The Foamily acoustic panels are high-density foam and at 48 inches long and 24 inches wide significantly larger than the usual square panels. Furthermore, whereas other panels are two inches thick, these Foamily panels are 2.5 inches adding just a bit more to the range of frequencies that will be affected.
They have been given a high NRC rating. This is the noise reduction coefficient measuring how much sound an acoustic tile can soak up. This is an important and recognized standard for the performance of acoustic tiles, and these tiles come out quite well.
The foam is quite stable but can be cut to size using strong scissors and can be fixed to the wall with either glue or double-sided tape. Like all of these products to absorb sound, it must be remembered that absorb sound is what they do, they are not for soundproofing. Therefore correct positioning in your studio or room is important.
An alternative idea but one that should make them considered as best acoustic foam panels for studio recording.
They are delivered rolled not flat and wrapped in plastic so they will need to be allowed to a day or two to resume their correct shape.
- Large size acoustic foam tile covering a large area.
- A cost-effective way of creating sound absorption.
- They are a budget product, so don’t expect miracles.
5 Auralex Acoustics D36-DST Roominator Acoustic Absorption Treatment Room Kit
Well, he said ‘I’ll be back,’ and they are. Not the Terminator, thankfully, the self-styled Roominator from Auralex. This time in the form of a complete sound absorption kit to complete a small room. Depending on the size of your room, this is a good idea. And the kit includes what you need to prepare a small room or maybe a booth for vocals.
This kit fulfills a number of potential uses, but its prime application is in recording studios. It is particularly suited for a new studio where you will want to try and create the best acoustics that you can. It will make it look pretty good as well. Some people have wanted an alternative tile shape, if you’re one of them, here it is.
The package contains eighteen DST-112 panels and eighteen DST-114. Each panel is 12 inches by 12 inches with a depth of two inches. The difference between 112 and 114 is in the facing design of the panel. The 114 having four wedge shapes the 112 having one large wedge with two faces. The kit also contains some Adhesive tabs for mounting.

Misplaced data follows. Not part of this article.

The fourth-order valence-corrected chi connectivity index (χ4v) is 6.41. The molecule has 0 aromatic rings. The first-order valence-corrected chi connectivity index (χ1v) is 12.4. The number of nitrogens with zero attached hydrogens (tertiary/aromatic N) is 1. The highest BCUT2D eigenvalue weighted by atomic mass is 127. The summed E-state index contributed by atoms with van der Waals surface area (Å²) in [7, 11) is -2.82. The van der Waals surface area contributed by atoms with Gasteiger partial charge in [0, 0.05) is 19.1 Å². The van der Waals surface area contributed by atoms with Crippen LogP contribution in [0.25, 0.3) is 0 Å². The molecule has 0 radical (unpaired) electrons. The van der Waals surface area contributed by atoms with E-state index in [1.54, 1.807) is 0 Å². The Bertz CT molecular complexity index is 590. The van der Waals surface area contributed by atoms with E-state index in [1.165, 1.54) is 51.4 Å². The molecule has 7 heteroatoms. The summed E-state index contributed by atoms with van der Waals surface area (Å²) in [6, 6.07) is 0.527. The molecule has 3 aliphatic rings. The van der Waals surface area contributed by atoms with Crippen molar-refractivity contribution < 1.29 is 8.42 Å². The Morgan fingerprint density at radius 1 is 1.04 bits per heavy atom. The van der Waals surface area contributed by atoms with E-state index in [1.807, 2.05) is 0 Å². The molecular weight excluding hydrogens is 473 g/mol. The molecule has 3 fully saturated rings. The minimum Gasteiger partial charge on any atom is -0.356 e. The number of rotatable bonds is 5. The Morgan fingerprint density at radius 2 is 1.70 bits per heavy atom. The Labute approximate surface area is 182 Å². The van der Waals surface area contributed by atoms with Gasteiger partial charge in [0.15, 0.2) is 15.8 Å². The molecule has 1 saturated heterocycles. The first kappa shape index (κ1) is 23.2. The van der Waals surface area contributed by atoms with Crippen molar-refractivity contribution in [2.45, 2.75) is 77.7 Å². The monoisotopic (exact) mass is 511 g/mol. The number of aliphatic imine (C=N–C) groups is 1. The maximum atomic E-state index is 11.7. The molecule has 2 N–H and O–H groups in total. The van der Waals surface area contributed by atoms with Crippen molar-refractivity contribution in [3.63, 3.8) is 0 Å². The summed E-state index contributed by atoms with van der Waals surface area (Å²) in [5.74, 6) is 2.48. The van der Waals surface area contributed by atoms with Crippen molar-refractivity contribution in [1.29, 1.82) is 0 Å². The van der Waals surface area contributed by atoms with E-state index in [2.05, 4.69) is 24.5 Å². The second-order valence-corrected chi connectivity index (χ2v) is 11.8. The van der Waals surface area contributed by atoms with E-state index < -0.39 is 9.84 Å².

This kit will add that acoustic edge to your vocal booth or maybe a defined area if the room is larger. They won’t operate as bass traps even if you put them in corners where the reflection build-up is at its greatest. For bass traps, you ideally need at least four-inch-thick foam, but these will work admirably well dealing with mid to high frequencies.
A good idea that gives a new studio an acoustic head start and must be a contender for best acoustic foam panels for studio recording.
- All-inclusive kit to prepare a room or recording space for better acoustics.
- Cost-effective price.
- For mids to highs only, not bass frequencies.
Best Acoustic Foam Panels For Studio Recording Buying Guide – Creating The ‘Sound of Silence’
Let us try and clear up a misconception before we start. Acoustic foam tiles are there to absorb sound and in doing so to make the room sound better. They are not for sound-proofing a room against an unruly neighbor or a noisy dog.
But in absorbing sound, that must also be put into context. The big studios spend millions on achieving their own signature sound. A sound that is ‘theirs’ and whilst some of that comes from the shape of the room, the height of the ceiling, etc., etc. Some of it is to do with the acoustic tiling and more importantly how and where it is used.
You will not be able to achieve the same level of quality that they do, but you can make a huge difference to having no sound absorption at all.
Let’s Sort Out The Mids And High End…
To achieve a level of absorption at a cost-effective price in a recording studio you need foam panels and also ideally bass traps. You would place the bass traps in first, usually in the corners, but we are not dealing with them in this review. We will deal with acoustic foam whose job it is to absorb mid to high frequencies.